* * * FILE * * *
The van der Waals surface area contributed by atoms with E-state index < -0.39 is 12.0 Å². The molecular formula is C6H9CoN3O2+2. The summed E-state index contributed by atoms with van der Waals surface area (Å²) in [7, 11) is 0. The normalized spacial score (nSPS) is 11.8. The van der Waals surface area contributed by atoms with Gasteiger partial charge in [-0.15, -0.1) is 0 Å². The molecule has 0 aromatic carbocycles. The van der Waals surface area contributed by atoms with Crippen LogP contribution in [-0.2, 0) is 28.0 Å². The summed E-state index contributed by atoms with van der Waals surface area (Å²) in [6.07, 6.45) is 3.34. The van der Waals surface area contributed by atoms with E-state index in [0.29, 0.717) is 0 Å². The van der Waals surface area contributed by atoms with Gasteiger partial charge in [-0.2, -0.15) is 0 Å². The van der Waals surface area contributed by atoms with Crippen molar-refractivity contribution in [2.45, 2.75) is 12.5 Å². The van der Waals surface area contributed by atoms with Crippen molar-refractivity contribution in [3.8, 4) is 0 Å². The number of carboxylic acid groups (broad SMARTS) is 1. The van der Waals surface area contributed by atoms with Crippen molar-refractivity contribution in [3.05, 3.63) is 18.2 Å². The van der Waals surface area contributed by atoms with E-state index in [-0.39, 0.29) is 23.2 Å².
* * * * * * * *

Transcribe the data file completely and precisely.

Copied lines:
The van der Waals surface area contributed by atoms with E-state index < -0.39 is 12.0 Å². The molecular formula is C6H9CoN3O2+2. The summed E-state index contributed by atoms with van der Waals surface area (Å²) in [7, 11) is 0. The normalized spacial score (nSPS) is 11.8. The van der Waals surface area contributed by atoms with Gasteiger partial charge in [-0.15, -0.1) is 0 Å². The molecule has 0 aromatic carbocycles. The van der Waals surface area contributed by atoms with Crippen LogP contribution in [-0.2, 0) is 28.0 Å². The summed E-state index contributed by atoms with van der Waals surface area (Å²) in [6.07, 6.45) is 3.34. The van der Waals surface area contributed by atoms with E-state index in [0.29, 0.717) is 0 Å². The van der Waals surface area contributed by atoms with Gasteiger partial charge in [-0.2, -0.15) is 0 Å². The van der Waals surface area contributed by atoms with Crippen molar-refractivity contribution in [2.45, 2.75) is 12.5 Å². The van der Waals surface area contributed by atoms with Crippen molar-refractivity contribution in [3.8, 4) is 0 Å². The number of carboxylic acid groups (broad SMARTS) is 1. The van der Waals surface area contributed by atoms with Crippen molar-refractivity contribution in [3.05, 3.63) is 18.2 Å². The van der Waals surface area contributed by atoms with E-state index in [-0.39, 0.29) is 23.2 Å².